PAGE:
In line with previous studies, both in autoHSCT and alloHSCT settings (17, 24, 25), our data points out to a redistribution of NK cell subsets during their reconstitution after autoHSCT, as observed by a higher frequency of CD56bright NK cells and a lower frequency of CD56dim NK cells, shortly after leukocyte reconstitution. This is also in accordance with the proposed linear model of NK cell development, in which CD56dim are generated from CD56bright NK cells (13). When adaptive NK cells were analyzed, we found that FcϵRγ- NK cells were more abundant than the ones expressing NKG2C and that there were differences between the reconstitution of both cell subsets. The expansion of adaptive NK cells expressing the activating receptor NKG2C has been largely associated with CMV infection or reactivation (7) and with the clinical outcome after autoHSCT and alloHSCT (9, 10). Apart from expressing NKG2C, CMV infection-induced adaptive NK cells have been described to show, among others, high expression of killer-cell immunoglobulin like receptors (KIRs), reduced expression of NKG2A and a lack of expression of PLZF, SYK and EAT2 (26). Moreover, expansion of FcϵRγ- adaptive NK cells related to CMV infection has also been described (27). Nevertheless, although the lack of FcϵRγ is often associated with NKG2C expression, occasionally, these markers may appear disassociated (28, 29) and FcϵRγ- NK cells have been found in CMV seronegative individual as well (27, 30). Thus, the expansion of NKG2C+ NK cells might be more specific to human CMV infection or reactivation than the expansion of FcϵRγ- NK cells (31). The incidence of CMV reactivation after autoHSCT is significantly lower than in alloHSCT (32, 33). Therefore, the notion of adaptive NK cells as a heterogeneous population of cells (26, 29) may explain the dissimilarities that the different subsets showed in terms of their frequency and reconstitution-time needed after autoHSCT.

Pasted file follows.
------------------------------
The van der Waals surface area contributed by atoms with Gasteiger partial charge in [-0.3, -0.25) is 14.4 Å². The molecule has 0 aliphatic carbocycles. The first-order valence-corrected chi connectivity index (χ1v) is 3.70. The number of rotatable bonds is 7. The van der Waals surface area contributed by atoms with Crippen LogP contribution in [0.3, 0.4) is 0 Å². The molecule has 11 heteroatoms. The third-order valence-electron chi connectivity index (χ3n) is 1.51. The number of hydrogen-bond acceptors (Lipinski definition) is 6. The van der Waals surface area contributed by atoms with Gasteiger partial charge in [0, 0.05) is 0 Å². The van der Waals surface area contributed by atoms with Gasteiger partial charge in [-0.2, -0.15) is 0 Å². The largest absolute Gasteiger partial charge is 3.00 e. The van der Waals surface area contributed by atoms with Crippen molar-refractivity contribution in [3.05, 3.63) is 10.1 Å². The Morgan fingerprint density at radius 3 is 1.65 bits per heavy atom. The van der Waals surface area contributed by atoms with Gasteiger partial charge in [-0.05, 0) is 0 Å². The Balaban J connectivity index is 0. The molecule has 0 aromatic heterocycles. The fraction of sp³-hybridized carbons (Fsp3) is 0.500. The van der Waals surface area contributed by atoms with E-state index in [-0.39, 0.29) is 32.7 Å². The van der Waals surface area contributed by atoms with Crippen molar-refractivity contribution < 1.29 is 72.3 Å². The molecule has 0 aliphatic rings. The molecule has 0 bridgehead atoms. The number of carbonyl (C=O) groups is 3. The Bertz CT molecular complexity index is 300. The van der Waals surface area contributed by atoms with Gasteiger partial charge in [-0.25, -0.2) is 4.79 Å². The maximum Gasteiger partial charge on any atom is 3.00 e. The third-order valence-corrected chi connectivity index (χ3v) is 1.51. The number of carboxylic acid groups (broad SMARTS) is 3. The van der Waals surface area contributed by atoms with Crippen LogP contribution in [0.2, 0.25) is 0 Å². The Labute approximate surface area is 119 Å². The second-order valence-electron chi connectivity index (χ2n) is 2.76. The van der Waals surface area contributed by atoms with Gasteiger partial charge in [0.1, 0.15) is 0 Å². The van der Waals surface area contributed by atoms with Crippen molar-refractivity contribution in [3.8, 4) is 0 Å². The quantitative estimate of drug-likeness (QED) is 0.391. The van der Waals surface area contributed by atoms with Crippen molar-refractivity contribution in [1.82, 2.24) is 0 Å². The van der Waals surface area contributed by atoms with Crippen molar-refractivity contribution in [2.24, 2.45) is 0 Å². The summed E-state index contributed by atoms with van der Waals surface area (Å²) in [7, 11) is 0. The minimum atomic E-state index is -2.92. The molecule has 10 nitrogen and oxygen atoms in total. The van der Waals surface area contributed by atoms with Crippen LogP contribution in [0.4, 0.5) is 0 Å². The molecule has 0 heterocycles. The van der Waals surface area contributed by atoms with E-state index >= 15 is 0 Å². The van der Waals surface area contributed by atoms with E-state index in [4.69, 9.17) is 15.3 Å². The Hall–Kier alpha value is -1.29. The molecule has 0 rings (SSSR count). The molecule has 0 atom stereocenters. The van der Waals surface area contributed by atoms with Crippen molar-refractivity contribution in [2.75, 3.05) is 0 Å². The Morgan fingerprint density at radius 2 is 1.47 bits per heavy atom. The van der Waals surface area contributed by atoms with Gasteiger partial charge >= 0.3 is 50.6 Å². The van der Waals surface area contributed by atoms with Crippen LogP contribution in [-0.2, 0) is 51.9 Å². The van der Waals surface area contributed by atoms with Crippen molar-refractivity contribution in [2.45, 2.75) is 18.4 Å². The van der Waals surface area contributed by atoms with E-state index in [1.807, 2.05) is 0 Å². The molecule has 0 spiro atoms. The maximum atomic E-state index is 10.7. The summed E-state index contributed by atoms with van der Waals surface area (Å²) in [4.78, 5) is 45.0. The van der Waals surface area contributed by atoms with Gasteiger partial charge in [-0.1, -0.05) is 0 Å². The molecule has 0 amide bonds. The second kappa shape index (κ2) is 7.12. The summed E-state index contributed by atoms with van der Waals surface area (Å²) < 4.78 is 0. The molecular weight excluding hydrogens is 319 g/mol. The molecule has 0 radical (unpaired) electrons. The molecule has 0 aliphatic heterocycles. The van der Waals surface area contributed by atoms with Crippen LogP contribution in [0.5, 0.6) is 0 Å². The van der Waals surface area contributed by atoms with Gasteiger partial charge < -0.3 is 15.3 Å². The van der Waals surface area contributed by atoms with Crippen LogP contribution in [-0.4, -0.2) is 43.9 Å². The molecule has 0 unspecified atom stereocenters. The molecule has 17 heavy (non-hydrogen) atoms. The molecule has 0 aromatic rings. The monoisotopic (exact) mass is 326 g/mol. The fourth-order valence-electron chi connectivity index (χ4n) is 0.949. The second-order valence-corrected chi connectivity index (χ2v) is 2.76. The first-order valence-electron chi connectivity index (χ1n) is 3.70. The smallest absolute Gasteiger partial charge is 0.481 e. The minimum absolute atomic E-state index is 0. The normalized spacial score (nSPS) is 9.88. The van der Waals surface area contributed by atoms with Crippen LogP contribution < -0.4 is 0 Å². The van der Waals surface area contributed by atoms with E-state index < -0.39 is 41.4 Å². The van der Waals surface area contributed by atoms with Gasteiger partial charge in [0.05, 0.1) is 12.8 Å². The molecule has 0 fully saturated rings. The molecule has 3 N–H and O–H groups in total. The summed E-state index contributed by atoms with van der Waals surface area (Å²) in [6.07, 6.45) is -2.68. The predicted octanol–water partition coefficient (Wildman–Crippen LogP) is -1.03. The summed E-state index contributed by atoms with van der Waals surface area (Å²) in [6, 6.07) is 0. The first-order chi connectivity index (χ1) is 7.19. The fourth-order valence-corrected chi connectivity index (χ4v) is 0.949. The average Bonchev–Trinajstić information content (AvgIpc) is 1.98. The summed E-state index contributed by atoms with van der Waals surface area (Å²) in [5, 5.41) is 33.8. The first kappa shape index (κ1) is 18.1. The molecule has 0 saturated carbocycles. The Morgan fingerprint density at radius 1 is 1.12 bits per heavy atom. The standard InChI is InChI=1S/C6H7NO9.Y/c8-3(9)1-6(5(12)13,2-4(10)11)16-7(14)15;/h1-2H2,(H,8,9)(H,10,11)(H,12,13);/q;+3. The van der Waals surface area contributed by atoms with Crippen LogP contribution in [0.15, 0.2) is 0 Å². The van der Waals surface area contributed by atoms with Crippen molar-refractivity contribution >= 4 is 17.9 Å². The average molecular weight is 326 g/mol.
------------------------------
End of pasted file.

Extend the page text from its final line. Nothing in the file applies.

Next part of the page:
Consistent with the increment in the percentage of the less differentiated NK cell subset, we also observed an increase in the frequency of NKG2A+ cells and a decrease in the frequency of cells expressing CD57 at leukocyte recovery. This shift in the maturation status of NK cells is maintained until 3 months after autoHSCT, when pre-transplant levels are recuperated. Although our data differ from the increment of the percentage of CD57+ NK cells at leucocyte recovery that Jacobs et al. have previously described (17), they are in accordance with the linear model of NK cell development and how the expression of NKG2A and CD57 is modulated during NK cell maturation (15, 34, 35). In addition, as Jacobs and colleagues observed in their study (17), we also found a surprising expression of CD57 in CD56bright NK cells shortly after autoHSCT that was not observed at any other time point. It is known that CD56dim NK cells are able to upregulate CD56 upon IL-15 stimulation (36) and, as we demonstrated, the IL-15 plasma levels are highly incremented at leucocyte recovery. Thus, it is possible that these cells are CD56dim NK cells that have upregulated CD56. Clearly, more studies are required.